And beware the negative powers of your own thinking - if you are told that you have three or six or nine months to live, this is a powerful mental trigger that tells you when your time is up.
Not knowing how much time you may or may not have is far more freeing, she says.
It's not about denial, however.
She makes very unambiguous plans - Plan A is remaining alive, and Plan B is dying. It's entirely matter of fact.
"Few of us have been taught how to handle fear," she says.
"So we fight it, suppress it, deny it, control it, put a brave face on it, or anaesthetise it with a few glasses of wine. But it is vital to feel fear, not detach from it. And the only way out of fear is through it."
Your friends and loved ones will also be shocked and fearful.
"Shifting your mindset takes practice and experience," she says of adjusting her own attitude to having cancer.
But what if your friends are either crying, avoiding you or just smothering you with good intentions?
"You can help your friends to help you," she says.
And pragmatically, she's made two lists - helpful and unhelpful.
Helpful includes empathy, acknowledging the cancer, practical stuff like childcare and cooking, allowing her to express negative feelings, emailing before visiting, not visiting if you have a virus, and talking to her about normal stuff.
"I am still Sophie," she says.
"My being ill does not mean your lives are no longer important to me."
Unhelpful - even with the best of intentions - is sympathy, suggestions to stay positive, giving advice, sharing cancer survival stories, complaining about one's own non-life threatening ailments, expecting her to operate at a normal social level, or pretending the whole thing isn't happening.
Also unhelpful is "eating chocolate cake within a 100 mile radius of me," she says.
Don't, she adds, "put on a brave face" around having cancer, no matter how conditioned you are to not being a 'burden' on others. By engaging with cancer as a transformational experience - whether you live or die - you will not become its victim, and will therefore not become victimised. This is probably the key idea in the book - that cancer can teach us about ourselves, and what we need to change in our lives, what we need to re-examine, and redirect.
We need to kill our killer beliefs too, she says.
"We pile unnecessary suffering on top of natural suffering with our inaccurate, unsubstantiated and dramatised meanings."
To deconstruct her fear and unhelpful thinking, she wrote down her own beliefs, then adding true, false, or don't know.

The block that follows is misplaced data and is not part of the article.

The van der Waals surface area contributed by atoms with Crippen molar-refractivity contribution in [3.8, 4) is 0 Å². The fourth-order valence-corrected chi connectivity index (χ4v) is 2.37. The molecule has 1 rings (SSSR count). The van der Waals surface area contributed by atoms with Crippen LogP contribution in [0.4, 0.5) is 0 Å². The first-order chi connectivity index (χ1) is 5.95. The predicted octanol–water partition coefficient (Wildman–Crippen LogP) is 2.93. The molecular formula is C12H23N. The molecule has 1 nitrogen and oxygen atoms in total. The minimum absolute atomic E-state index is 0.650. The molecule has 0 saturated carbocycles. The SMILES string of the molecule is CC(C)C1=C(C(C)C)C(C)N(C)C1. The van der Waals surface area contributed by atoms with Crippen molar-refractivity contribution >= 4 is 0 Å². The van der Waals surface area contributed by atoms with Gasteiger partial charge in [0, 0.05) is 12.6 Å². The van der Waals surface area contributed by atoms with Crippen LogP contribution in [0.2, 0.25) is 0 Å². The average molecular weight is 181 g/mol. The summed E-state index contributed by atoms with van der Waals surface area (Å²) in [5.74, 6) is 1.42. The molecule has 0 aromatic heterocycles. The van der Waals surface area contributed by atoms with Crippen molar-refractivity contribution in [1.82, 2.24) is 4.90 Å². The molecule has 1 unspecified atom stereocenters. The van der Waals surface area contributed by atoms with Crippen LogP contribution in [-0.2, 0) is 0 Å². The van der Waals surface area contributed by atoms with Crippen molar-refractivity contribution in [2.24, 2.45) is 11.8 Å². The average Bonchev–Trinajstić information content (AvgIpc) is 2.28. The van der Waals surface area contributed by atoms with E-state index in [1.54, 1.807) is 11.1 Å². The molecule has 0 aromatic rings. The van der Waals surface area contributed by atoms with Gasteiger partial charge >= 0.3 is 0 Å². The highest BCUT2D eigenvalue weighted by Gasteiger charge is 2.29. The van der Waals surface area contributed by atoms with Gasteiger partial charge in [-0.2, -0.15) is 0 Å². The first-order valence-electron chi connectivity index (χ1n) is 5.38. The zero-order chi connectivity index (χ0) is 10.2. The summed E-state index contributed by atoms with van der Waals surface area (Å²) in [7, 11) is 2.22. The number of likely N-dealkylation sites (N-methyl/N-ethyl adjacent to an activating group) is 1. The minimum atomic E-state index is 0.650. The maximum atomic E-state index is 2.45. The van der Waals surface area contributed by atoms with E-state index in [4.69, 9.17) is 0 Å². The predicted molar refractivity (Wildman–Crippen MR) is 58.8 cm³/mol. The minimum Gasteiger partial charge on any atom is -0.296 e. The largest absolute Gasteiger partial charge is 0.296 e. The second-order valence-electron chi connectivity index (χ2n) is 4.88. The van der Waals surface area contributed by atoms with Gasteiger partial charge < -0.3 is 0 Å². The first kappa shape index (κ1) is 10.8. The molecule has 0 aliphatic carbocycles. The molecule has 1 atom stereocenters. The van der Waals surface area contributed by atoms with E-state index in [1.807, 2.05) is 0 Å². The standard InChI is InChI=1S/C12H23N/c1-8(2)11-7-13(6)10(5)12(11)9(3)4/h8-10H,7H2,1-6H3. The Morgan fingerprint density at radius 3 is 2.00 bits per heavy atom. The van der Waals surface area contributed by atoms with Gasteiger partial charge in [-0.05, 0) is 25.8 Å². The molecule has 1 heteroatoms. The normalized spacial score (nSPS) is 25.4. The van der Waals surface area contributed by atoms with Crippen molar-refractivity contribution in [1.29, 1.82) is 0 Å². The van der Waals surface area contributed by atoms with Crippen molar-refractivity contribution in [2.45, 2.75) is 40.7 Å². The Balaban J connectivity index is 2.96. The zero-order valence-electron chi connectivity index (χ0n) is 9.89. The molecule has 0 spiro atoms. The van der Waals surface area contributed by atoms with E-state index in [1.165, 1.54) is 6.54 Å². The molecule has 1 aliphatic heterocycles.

For instance, "I can't bear this" is false, because the reality is "I can bear this. I am bearing this."
"I want to live a long life" is true, and "I'm going to die soon" is don't know. "I can't leave [my child]" is false, because "I can, even if I don't want to. And I may not have a choice."
It is this emotional nitty gritty which those with cancer have to confront, and yet the medical profession often deals only with the mechanics of the body, ignoring the emotional fallout of the disease.
In terms of dealing with the medical profession, Sophie is superb.
Rather than allowing herself to be processed as a lump of cancer with a human attached, she retained her personhood with dignity and determination.
"You are in charge," she reminds us.
"Create your own plan." By which she means support your body with complementary treatments - massage, colonics, nutrition - as it receives conventional cancer treatment.
"And don't be dictated to by well-meaning but depersonalising people in white coats.
As someone who has had cancer (stage 2b) and pre-cancer (preventative surgery three months ago), Sophie Sabbage's book is an invaluable read.
It's an integrated approach, brave and honest and practical, one which sees beyond tumours and looks at the bigger human picture.
It's empowering, even at the most frightening time of your life. It acknowledges all the feelings you will inevitably be feeling, and walks you through them. It is the missing piece of the jigsaw in terms of our response to this terrifying, astonishing disease.
"I'm not qualified to help you overcome your condition," she writes. "I'm qualified to help you overcome your conditioning."
* The Cancer Whisperer: How To Let Cancer Heal Your Life by Sophie Sabbage, (Coronet, €18.99)
Health & Living